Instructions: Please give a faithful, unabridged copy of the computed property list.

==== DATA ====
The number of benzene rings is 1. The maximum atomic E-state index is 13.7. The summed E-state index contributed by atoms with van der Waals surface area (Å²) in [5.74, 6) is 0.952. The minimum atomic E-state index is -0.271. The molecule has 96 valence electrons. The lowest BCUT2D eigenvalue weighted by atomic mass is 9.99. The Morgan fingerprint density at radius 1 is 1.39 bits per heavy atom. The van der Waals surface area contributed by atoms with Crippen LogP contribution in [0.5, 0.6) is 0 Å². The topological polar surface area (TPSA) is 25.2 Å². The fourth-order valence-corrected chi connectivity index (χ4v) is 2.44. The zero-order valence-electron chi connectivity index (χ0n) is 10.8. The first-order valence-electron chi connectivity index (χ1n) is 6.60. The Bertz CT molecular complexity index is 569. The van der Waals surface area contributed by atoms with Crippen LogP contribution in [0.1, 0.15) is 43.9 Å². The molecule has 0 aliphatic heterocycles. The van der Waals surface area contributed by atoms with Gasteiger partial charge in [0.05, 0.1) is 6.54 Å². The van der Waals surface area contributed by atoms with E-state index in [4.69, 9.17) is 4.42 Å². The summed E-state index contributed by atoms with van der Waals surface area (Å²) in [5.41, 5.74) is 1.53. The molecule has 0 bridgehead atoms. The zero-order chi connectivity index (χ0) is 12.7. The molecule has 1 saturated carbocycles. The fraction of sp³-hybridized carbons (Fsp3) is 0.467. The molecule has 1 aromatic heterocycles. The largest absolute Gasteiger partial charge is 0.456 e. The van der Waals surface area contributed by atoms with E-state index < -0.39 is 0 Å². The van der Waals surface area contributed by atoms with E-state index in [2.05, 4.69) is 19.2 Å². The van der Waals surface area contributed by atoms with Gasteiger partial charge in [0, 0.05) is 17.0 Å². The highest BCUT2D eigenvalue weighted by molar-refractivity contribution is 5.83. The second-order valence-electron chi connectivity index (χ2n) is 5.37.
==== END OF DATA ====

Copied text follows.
The number of benzene rings is 1. The maximum atomic E-state index is 13.7. The summed E-state index contributed by atoms with van der Waals surface area (Å²) in [5.74, 6) is 0.952. The minimum atomic E-state index is -0.271. The molecule has 96 valence electrons. The lowest BCUT2D eigenvalue weighted by atomic mass is 9.99. The Morgan fingerprint density at radius 1 is 1.39 bits per heavy atom. The van der Waals surface area contributed by atoms with Crippen LogP contribution in [0.5, 0.6) is 0 Å². The topological polar surface area (TPSA) is 25.2 Å². The fourth-order valence-corrected chi connectivity index (χ4v) is 2.44. The zero-order valence-electron chi connectivity index (χ0n) is 10.8. The first-order valence-electron chi connectivity index (χ1n) is 6.60. The Bertz CT molecular complexity index is 569. The van der Waals surface area contributed by atoms with Crippen LogP contribution in [0.1, 0.15) is 43.9 Å². The molecule has 0 aliphatic heterocycles. The van der Waals surface area contributed by atoms with Gasteiger partial charge in [0.05, 0.1) is 6.54 Å². The van der Waals surface area contributed by atoms with E-state index in [4.69, 9.17) is 4.42 Å². The summed E-state index contributed by atoms with van der Waals surface area (Å²) in [5.41, 5.74) is 1.53. The molecule has 0 bridgehead atoms. The zero-order chi connectivity index (χ0) is 12.7. The molecule has 1 saturated carbocycles. The fraction of sp³-hybridized carbons (Fsp3) is 0.467. The molecule has 1 aromatic heterocycles. The largest absolute Gasteiger partial charge is 0.456 e. The van der Waals surface area contributed by atoms with E-state index < -0.39 is 0 Å². The van der Waals surface area contributed by atoms with E-state index in [2.05, 4.69) is 19.2 Å². The van der Waals surface area contributed by atoms with Gasteiger partial charge in [0, 0.05) is 17.0 Å². The highest BCUT2D eigenvalue weighted by molar-refractivity contribution is 5.83. The second-order valence-electron chi connectivity index (χ2n) is 5.37.